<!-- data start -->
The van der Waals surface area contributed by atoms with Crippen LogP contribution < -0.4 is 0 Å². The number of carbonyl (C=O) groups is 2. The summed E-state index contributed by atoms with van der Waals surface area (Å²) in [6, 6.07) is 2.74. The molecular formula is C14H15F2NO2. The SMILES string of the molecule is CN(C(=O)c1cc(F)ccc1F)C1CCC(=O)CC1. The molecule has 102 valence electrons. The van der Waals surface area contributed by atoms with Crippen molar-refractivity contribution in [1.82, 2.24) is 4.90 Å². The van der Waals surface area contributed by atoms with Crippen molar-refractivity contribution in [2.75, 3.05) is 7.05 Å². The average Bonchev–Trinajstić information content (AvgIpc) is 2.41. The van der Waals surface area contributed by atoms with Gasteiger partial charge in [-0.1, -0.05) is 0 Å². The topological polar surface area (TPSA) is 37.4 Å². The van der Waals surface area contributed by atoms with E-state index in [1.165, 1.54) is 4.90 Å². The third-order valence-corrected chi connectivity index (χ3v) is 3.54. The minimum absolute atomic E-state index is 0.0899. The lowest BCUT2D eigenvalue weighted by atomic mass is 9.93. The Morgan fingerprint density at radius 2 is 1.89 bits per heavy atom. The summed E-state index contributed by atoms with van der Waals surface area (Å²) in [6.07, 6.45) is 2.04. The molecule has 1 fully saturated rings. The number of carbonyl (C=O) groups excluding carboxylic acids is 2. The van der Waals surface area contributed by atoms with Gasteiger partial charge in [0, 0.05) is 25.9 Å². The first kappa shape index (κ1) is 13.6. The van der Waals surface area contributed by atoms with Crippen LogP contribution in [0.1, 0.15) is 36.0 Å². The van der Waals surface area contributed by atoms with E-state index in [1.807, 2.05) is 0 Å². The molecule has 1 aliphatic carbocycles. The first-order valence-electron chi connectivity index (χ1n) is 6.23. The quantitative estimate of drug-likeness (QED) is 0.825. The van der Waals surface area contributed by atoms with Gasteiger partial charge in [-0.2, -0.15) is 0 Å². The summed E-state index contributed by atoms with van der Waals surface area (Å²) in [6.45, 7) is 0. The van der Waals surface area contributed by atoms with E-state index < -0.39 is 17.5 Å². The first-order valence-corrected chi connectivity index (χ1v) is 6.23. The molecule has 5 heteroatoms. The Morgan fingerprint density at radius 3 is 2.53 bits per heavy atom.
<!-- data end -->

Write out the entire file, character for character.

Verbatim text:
The van der Waals surface area contributed by atoms with Crippen LogP contribution < -0.4 is 0 Å². The number of carbonyl (C=O) groups is 2. The summed E-state index contributed by atoms with van der Waals surface area (Å²) in [6, 6.07) is 2.74. The molecular formula is C14H15F2NO2. The SMILES string of the molecule is CN(C(=O)c1cc(F)ccc1F)C1CCC(=O)CC1. The molecule has 102 valence electrons. The van der Waals surface area contributed by atoms with Crippen molar-refractivity contribution in [1.82, 2.24) is 4.90 Å². The van der Waals surface area contributed by atoms with Crippen molar-refractivity contribution in [2.75, 3.05) is 7.05 Å². The average Bonchev–Trinajstić information content (AvgIpc) is 2.41. The van der Waals surface area contributed by atoms with Gasteiger partial charge in [-0.1, -0.05) is 0 Å². The topological polar surface area (TPSA) is 37.4 Å². The van der Waals surface area contributed by atoms with E-state index in [1.165, 1.54) is 4.90 Å². The third-order valence-corrected chi connectivity index (χ3v) is 3.54. The minimum absolute atomic E-state index is 0.0899. The lowest BCUT2D eigenvalue weighted by atomic mass is 9.93. The Morgan fingerprint density at radius 2 is 1.89 bits per heavy atom. The summed E-state index contributed by atoms with van der Waals surface area (Å²) in [6.07, 6.45) is 2.04. The molecule has 1 fully saturated rings. The number of carbonyl (C=O) groups excluding carboxylic acids is 2. The van der Waals surface area contributed by atoms with Gasteiger partial charge in [0, 0.05) is 25.9 Å². The first kappa shape index (κ1) is 13.6. The van der Waals surface area contributed by atoms with Crippen LogP contribution in [0.1, 0.15) is 36.0 Å². The van der Waals surface area contributed by atoms with E-state index in [1.807, 2.05) is 0 Å². The molecule has 1 aliphatic carbocycles. The first-order valence-electron chi connectivity index (χ1n) is 6.23. The quantitative estimate of drug-likeness (QED) is 0.825. The van der Waals surface area contributed by atoms with Gasteiger partial charge in [-0.2, -0.15) is 0 Å². The summed E-state index contributed by atoms with van der Waals surface area (Å²) in [6.45, 7) is 0. The van der Waals surface area contributed by atoms with E-state index < -0.39 is 17.5 Å². The first-order valence-corrected chi connectivity index (χ1v) is 6.23. The molecule has 5 heteroatoms. The Morgan fingerprint density at radius 3 is 2.53 bits per heavy atom.